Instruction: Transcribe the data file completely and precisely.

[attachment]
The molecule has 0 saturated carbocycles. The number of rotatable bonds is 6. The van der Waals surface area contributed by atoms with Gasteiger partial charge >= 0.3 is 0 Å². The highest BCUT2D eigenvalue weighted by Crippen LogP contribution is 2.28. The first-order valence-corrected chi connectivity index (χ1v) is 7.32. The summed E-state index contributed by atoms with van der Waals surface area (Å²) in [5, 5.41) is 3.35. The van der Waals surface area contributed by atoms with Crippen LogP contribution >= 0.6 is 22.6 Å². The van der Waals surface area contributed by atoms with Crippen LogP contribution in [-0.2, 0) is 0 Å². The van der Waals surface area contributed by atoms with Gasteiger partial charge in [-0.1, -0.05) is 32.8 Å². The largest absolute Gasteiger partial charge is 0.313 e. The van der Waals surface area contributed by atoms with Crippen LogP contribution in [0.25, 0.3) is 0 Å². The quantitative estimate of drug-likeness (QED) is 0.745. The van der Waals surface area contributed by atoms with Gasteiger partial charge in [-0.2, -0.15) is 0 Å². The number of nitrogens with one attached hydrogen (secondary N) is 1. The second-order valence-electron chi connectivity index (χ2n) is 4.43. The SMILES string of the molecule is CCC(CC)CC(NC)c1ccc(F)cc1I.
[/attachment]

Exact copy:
The molecule has 0 saturated carbocycles. The number of rotatable bonds is 6. The van der Waals surface area contributed by atoms with Gasteiger partial charge >= 0.3 is 0 Å². The highest BCUT2D eigenvalue weighted by Crippen LogP contribution is 2.28. The first-order valence-corrected chi connectivity index (χ1v) is 7.32. The summed E-state index contributed by atoms with van der Waals surface area (Å²) in [5, 5.41) is 3.35. The van der Waals surface area contributed by atoms with Crippen LogP contribution >= 0.6 is 22.6 Å². The van der Waals surface area contributed by atoms with Crippen LogP contribution in [-0.2, 0) is 0 Å². The van der Waals surface area contributed by atoms with Gasteiger partial charge in [-0.1, -0.05) is 32.8 Å². The largest absolute Gasteiger partial charge is 0.313 e. The van der Waals surface area contributed by atoms with Crippen LogP contribution in [0.25, 0.3) is 0 Å². The quantitative estimate of drug-likeness (QED) is 0.745. The van der Waals surface area contributed by atoms with Gasteiger partial charge in [-0.2, -0.15) is 0 Å². The number of nitrogens with one attached hydrogen (secondary N) is 1. The second-order valence-electron chi connectivity index (χ2n) is 4.43. The SMILES string of the molecule is CCC(CC)CC(NC)c1ccc(F)cc1I.